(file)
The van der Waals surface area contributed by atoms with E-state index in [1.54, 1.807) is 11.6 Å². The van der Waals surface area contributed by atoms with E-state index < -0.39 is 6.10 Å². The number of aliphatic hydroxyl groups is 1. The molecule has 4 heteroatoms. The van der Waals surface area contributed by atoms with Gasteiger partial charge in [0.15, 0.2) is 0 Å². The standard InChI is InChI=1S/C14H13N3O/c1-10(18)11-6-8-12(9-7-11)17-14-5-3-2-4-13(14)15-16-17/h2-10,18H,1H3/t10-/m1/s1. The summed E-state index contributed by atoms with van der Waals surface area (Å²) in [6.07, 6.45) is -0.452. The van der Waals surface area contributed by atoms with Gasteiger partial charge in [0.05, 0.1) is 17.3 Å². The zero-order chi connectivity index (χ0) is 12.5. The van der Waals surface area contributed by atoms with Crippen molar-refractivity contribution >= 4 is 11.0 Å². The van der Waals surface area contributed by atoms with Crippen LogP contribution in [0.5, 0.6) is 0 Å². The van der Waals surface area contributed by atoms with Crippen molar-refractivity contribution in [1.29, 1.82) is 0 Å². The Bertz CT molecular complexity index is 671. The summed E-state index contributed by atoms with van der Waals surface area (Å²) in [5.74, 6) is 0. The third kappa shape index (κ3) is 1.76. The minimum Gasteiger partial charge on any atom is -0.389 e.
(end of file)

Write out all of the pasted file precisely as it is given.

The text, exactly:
The van der Waals surface area contributed by atoms with E-state index in [1.54, 1.807) is 11.6 Å². The van der Waals surface area contributed by atoms with E-state index < -0.39 is 6.10 Å². The number of aliphatic hydroxyl groups is 1. The molecule has 4 heteroatoms. The van der Waals surface area contributed by atoms with Gasteiger partial charge in [0.15, 0.2) is 0 Å². The standard InChI is InChI=1S/C14H13N3O/c1-10(18)11-6-8-12(9-7-11)17-14-5-3-2-4-13(14)15-16-17/h2-10,18H,1H3/t10-/m1/s1. The summed E-state index contributed by atoms with van der Waals surface area (Å²) in [6.07, 6.45) is -0.452. The van der Waals surface area contributed by atoms with Gasteiger partial charge in [0.05, 0.1) is 17.3 Å². The zero-order chi connectivity index (χ0) is 12.5. The van der Waals surface area contributed by atoms with Crippen molar-refractivity contribution >= 4 is 11.0 Å². The van der Waals surface area contributed by atoms with Crippen LogP contribution in [0.5, 0.6) is 0 Å². The van der Waals surface area contributed by atoms with Crippen molar-refractivity contribution in [1.29, 1.82) is 0 Å². The Bertz CT molecular complexity index is 671. The summed E-state index contributed by atoms with van der Waals surface area (Å²) in [5.74, 6) is 0. The third kappa shape index (κ3) is 1.76. The minimum Gasteiger partial charge on any atom is -0.389 e.